There was a significant increase in the number of cultural festivals and manifestations in the last two decades. Alongside traditional festivals and events new partnerships emerged. Several large international cultural events that have a long tradition are: Dubrovnik Summer Festival; Animafest – festival of animation (established over 40 years ago as a biennale, and since 2005 is functioning as an annual event); International Children's Festival Šibenik that celebrated its 55th anniversary in 2015; Vinkovci Autumn folklore event established in 1974, the International Festival of New Theatre – EUROKAZ (since 1987 until 2013), Dance Week Festival (since 1984), Music Biennale since 1961, etc. Some of these traditional events established themselves as cultural institutions. New partnerships forged from private and public funds have resulted in important new cultural events that have established themselves on the international scene, such as: Motovun film festival, Zagreb film festival, Dance and Non-verbal Festival San Vincenti, Split Film festival, Urban Festival.
Last update: July, 2016
The Ministry of Culture (on the national level) and larger cities (on the local level) are major founders of international cultural cooperation projects and initiatives. The Ministry of Culture cooperates with the Ministry of Foreign and European Affairs which is responsible for coordination of work of cultural attachés. Croatian embassies are still the focal points for the promotion of Croatian culture.
The Ministry of Culture operates all major instruments used in international cultural relations including state guarantees, bilateral agreements and programmes, as well as sector-specific agreements such as co-production agreements.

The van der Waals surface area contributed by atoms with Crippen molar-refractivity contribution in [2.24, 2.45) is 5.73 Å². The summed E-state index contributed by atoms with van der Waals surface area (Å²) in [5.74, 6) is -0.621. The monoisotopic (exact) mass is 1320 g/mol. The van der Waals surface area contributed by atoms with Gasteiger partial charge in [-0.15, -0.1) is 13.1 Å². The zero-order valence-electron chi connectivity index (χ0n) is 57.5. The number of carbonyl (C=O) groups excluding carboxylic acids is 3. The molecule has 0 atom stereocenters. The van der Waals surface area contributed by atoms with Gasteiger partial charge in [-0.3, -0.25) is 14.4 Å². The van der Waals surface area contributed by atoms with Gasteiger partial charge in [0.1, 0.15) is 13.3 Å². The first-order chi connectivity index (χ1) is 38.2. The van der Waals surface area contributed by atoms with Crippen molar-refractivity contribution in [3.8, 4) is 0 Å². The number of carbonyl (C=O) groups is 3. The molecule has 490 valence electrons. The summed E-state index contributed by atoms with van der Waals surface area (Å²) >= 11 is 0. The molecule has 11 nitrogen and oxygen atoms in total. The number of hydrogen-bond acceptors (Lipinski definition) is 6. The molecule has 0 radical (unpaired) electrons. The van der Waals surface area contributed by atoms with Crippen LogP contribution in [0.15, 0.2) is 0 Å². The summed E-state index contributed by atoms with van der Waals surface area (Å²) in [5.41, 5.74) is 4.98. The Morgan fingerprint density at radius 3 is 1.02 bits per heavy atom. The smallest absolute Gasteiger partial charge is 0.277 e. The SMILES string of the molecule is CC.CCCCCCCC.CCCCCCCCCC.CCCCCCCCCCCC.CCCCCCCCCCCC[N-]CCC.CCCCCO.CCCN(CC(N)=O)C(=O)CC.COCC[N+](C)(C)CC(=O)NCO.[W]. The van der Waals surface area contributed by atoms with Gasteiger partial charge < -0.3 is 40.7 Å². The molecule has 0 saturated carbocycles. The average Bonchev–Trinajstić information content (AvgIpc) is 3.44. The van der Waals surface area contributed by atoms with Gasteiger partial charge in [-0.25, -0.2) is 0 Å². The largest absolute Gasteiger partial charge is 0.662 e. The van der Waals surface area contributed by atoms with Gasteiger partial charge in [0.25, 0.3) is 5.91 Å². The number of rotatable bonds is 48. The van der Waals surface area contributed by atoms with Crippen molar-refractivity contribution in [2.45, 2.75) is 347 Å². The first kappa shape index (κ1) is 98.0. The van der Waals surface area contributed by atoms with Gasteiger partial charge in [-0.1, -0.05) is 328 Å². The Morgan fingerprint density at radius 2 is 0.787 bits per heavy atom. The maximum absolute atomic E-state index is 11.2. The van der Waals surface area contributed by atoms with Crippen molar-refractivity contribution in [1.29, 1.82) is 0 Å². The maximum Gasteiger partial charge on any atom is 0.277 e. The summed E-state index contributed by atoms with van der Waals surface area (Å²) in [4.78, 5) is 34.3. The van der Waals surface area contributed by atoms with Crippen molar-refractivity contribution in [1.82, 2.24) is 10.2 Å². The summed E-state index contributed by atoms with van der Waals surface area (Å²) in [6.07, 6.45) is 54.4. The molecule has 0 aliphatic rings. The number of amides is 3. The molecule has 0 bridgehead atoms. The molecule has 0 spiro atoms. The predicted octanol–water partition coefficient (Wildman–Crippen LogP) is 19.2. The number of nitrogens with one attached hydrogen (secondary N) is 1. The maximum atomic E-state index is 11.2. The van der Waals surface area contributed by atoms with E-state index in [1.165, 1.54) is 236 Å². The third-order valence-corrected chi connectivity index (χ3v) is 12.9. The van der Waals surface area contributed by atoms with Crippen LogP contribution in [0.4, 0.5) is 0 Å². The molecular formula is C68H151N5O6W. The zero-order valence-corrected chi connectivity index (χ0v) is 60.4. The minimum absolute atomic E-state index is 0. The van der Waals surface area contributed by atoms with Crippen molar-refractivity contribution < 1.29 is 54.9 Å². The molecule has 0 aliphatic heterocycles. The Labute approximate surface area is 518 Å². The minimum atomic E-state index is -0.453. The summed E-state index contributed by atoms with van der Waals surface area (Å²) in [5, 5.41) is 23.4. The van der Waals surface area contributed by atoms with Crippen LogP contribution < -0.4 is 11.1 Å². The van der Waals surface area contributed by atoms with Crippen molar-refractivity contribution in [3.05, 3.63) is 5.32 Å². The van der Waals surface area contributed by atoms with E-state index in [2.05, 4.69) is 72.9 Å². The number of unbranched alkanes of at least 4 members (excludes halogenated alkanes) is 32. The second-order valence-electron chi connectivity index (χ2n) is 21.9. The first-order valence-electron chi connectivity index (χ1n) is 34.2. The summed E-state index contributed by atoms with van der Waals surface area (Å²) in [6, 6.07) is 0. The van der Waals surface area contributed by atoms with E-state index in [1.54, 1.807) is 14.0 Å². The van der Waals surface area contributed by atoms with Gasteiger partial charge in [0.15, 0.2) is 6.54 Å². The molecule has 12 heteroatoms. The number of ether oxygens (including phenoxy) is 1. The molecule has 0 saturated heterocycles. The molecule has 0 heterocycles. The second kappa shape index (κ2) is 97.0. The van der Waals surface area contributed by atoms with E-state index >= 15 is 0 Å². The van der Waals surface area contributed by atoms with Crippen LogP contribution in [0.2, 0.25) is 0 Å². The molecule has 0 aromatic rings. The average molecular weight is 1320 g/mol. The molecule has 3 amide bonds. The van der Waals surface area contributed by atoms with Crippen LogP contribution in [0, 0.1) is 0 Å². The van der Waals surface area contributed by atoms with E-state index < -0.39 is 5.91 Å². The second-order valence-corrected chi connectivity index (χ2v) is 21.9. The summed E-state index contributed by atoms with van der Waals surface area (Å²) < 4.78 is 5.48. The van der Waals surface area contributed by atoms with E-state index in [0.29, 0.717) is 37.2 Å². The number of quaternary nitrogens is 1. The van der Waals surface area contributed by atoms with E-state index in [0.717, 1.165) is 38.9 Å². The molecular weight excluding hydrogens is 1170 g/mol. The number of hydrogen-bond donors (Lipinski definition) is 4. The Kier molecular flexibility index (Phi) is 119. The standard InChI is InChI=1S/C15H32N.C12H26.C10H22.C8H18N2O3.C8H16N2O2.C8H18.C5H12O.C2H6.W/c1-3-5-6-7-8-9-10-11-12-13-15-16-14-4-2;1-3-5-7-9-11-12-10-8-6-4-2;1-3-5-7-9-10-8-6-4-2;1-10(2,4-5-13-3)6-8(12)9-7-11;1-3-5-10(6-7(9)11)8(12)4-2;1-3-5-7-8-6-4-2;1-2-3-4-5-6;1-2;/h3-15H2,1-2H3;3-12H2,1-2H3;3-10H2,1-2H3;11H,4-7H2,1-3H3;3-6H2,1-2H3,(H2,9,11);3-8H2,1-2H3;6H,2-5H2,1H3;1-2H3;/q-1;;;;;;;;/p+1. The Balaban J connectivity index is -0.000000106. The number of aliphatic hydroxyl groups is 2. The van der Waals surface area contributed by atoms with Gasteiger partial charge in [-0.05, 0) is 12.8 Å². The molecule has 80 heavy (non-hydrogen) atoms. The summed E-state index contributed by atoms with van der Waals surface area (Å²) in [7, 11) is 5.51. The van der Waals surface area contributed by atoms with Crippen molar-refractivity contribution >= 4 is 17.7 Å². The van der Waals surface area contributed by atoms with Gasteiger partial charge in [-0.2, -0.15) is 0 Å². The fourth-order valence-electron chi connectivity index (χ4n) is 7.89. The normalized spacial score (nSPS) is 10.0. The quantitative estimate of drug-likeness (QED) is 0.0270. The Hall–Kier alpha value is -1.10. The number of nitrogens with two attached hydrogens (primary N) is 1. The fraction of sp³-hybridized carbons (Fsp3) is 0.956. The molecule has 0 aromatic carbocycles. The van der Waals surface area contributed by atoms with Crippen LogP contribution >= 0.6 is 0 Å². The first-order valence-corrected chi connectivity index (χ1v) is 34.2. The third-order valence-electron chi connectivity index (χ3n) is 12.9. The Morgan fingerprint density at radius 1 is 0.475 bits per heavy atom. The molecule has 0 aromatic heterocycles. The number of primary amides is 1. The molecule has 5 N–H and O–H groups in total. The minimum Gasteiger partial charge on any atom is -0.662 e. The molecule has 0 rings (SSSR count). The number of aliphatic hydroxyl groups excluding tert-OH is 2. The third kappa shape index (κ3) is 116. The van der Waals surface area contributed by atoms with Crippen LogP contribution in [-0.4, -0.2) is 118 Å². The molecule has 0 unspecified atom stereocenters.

According to the planned budget for 2016, the allocation of the Ministry of Culture for international cultural cooperation was 10 652 222 HRK (approx.1 420 296 EUR). (2015 - 11 188 000 HRK (approx. 1 491 733 EUR) and 2014 - 10 972 000 HRK (approx. 1 462 933 EUR). 2016 figures are not promising as they show a lower figure in comparison to 2013 when it amounted to 12 601 166 HRK (approx.1 680 155 EUR), and 2012 when the amount was 13 111 368 HRK (approx.1 750 000 EUR). This can be attributed to the strategic orientation towards strengthening of this field. This includes the Funds received by the Ministry through the Lottery Fund (the amount varies depending on the income of the State Lottery).
Cultural agencies and institutes (such as the Austrian Cultural Forum, British Council, French Cultural Centre, Goethe Institute, Cultural Centre of the Islamic Republic of Iran, Italian Institute for Culture, Aula Cervantes, Balassi Institute and Instituto Camoes) support cultural cooperation between respective countries and Croatia according to their mandate. EUNIC Cluster Croatia - a network of European cultural institutes operating in Croatia - was founded in 2007 and is a member of the European Union National Institutes for Culture-EUNIC.